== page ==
Books. What would I do without them? They allow me to escape. To dream. To hope. And for the past few years, they have provided an outlet for me to reduce my stress and worries.
In 2019, I read 170 books. In 2020, 180. This year? I have probably read about three dozen or so but have stopped counting. I found it too much pressure on me to get through my seemingly never-ending ‘TBR pile’, and led to me not spending the time enjoying the detail that so many talented authors painfully took to make their books the magnificent pieces of work they are.
I’m a re-reader. I have books that I will read every year, or sometimes twice a year, because they give me so much comfort. And in case you are the same, someone who turns to books for comfort and to de-stress, I have put together a list of my favourite comfort reads.
Pride and Prejudice | Jane Austen
I never read Jane Austen in school, can you believe that? So it was only in 2020, when my friend and I decided to change our plans due to rain that I took my first steps in my Jane Austen journey. We decided to watch the 2020 remake of Jane Austen’s Emma, and on that day, my life changed (though fun fact: it didn’t end up raining).
I first devoured Pride and Prejudice as the 2005 movie, then the audiobook, then the 1995 mini-series. I watch the movie monthly, and listen to the soundtrack daily. And now, having read Pride and Prejudice in paperback form, it’s my favourite book of all time.
If like me, you haven’t delved into the world of Jane Austen, Pride and Prejudice is the place to begin. It follows the story of Elizabeth Bennet, our heroine who isn’t prepared to settle down with just everyone. Over the course of the book, we see her relationship with Mr Darcy (*swoons*) develop as she moves past her stubbornness and prejudice; and as does he.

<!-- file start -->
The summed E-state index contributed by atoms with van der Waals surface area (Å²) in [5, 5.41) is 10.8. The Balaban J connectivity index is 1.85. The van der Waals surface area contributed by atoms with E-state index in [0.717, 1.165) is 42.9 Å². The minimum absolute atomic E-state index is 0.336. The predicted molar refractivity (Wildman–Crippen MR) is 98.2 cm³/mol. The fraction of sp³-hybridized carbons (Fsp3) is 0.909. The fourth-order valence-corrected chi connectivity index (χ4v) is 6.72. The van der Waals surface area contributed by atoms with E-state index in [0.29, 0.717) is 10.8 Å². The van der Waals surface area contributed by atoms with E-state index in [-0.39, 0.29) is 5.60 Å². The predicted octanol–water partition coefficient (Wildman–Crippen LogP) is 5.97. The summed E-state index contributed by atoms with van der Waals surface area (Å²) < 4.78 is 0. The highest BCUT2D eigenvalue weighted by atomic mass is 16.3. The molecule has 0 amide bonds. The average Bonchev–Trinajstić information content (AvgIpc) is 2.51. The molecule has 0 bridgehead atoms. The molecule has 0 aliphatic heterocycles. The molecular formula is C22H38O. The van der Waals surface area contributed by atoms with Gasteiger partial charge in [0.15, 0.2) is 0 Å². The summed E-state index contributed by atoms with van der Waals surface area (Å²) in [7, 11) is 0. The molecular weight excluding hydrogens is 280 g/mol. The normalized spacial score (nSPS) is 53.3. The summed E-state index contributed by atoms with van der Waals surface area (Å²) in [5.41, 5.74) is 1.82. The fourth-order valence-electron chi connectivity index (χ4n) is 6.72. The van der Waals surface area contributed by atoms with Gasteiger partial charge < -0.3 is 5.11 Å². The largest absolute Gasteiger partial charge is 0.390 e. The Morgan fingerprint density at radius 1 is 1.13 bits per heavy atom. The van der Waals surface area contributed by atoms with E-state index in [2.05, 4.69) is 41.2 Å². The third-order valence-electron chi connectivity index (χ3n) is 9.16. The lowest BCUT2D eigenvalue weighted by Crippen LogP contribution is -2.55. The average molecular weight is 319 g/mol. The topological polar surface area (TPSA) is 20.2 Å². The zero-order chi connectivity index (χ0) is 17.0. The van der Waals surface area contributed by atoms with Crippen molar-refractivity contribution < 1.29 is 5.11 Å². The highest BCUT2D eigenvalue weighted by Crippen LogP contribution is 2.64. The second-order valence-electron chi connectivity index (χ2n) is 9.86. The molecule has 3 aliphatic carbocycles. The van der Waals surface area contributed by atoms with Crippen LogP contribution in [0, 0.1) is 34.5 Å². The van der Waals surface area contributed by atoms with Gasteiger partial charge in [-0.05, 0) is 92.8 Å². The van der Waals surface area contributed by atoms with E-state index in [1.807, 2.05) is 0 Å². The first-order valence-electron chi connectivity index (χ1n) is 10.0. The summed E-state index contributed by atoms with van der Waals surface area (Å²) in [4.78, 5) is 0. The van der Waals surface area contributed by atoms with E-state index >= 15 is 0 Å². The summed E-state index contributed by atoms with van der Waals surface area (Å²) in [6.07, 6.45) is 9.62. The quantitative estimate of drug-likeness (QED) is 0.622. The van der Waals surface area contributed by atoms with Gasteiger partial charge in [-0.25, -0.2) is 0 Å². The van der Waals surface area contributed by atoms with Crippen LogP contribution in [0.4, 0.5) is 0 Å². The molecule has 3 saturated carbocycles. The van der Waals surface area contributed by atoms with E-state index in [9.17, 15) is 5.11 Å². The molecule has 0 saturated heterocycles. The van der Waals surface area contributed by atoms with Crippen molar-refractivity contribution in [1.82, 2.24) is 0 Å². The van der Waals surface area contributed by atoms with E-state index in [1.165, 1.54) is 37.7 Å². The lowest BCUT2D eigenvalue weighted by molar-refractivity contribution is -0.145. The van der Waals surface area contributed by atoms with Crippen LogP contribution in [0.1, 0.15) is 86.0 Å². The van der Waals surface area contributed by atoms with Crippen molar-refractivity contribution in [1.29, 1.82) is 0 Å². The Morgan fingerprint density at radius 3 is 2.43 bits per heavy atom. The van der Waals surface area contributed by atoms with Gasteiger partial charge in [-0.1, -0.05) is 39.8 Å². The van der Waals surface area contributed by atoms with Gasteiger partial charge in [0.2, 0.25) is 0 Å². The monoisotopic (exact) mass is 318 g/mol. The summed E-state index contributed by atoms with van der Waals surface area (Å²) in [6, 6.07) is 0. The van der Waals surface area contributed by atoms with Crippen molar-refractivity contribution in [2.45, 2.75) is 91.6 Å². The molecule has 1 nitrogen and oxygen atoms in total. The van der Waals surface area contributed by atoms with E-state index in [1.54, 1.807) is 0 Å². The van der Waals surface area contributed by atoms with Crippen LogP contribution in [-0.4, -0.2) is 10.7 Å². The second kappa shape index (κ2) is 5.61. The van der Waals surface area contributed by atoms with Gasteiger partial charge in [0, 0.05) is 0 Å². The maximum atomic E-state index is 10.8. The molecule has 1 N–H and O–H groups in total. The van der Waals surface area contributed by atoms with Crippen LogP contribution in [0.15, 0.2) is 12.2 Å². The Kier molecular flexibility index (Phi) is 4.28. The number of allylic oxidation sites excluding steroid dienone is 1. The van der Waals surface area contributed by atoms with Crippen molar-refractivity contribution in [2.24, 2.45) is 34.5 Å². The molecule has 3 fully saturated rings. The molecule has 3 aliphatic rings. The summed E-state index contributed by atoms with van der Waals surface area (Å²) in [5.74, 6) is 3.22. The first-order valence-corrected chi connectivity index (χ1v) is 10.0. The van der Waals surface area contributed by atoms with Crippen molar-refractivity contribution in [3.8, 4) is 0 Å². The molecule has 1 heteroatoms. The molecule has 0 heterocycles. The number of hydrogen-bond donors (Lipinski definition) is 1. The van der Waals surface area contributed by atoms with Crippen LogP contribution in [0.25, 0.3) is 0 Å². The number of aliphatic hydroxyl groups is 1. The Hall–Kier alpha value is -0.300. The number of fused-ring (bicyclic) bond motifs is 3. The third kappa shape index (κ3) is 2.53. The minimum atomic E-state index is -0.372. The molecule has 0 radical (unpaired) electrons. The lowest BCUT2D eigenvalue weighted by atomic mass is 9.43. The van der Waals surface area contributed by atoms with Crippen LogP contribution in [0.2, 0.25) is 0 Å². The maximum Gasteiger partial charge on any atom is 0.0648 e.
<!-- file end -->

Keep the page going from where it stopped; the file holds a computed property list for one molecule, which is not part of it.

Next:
The Little House in the Big Woods | Laura Ingalls Wilder
I vaguely remember watching some Little House on the Prairie episodes as a child, though it could be a figment of my imagination. This is the first of nine books in the series, focusing on the author’s childhood living in a little log cabin on the edge of the Big Woods of Wisconsin. Four-year-old Laura lives in the little house with her Pa, her Ma, her sisters Mary and Carrie, and their trusty dog, Jack.
This book gives all the comfort vibes; we learn about how the family must grow or catch all their own food, how they celebrate Christmas with homemade toys and treats, do the spring planting, bring in the harvest, and make their first trip into town. Technically this is a children’s book, but as (full grown?) adult, I must admit, it’s one of my favourite books of all time.
The Women in Black | Madeleine St John
This book and movie are divine! I love imagining Sydney back in the 1950’s, and this is a feel-good comfort read if there ever was one.
At the very end of the Ladies’ Frocks Departments, past Cocktail Frocks, there was something very special, something quite, quite wonderful; but it wasn’t for everybody: that was the point. Because there, at the very end, there was a lovely arch, on which was written in curly letters Model Gowns.
Women in Black is a fairytale which illuminates the extraordinariness of ordinary lives. The women in black are run off their feet, what with the Christmas rush and the summer sales that follow. But it’s Sydney in the 1950s, and there’s still just enough time left on a hot and frantic day to dream and scheme
Jane Was Here | Nicole Jacobsen, Devon MacLennan, Lexi Nilson
To support my Jane Austen obsession, my partner gave me a copy of Jane Was Here for Christmas, and it has fast become a favourite to escape into. This book is a whimsical, illustrated guide to Jane Austen’s England – from the settings in her novels and the scenes in the wildly popular television and film adaptations, to her homes and other important locations throughout her own life.
The illustrations are simply gorgeous, and this book will make you feel like you can travel, even though that’s currently not possible for us Aussies.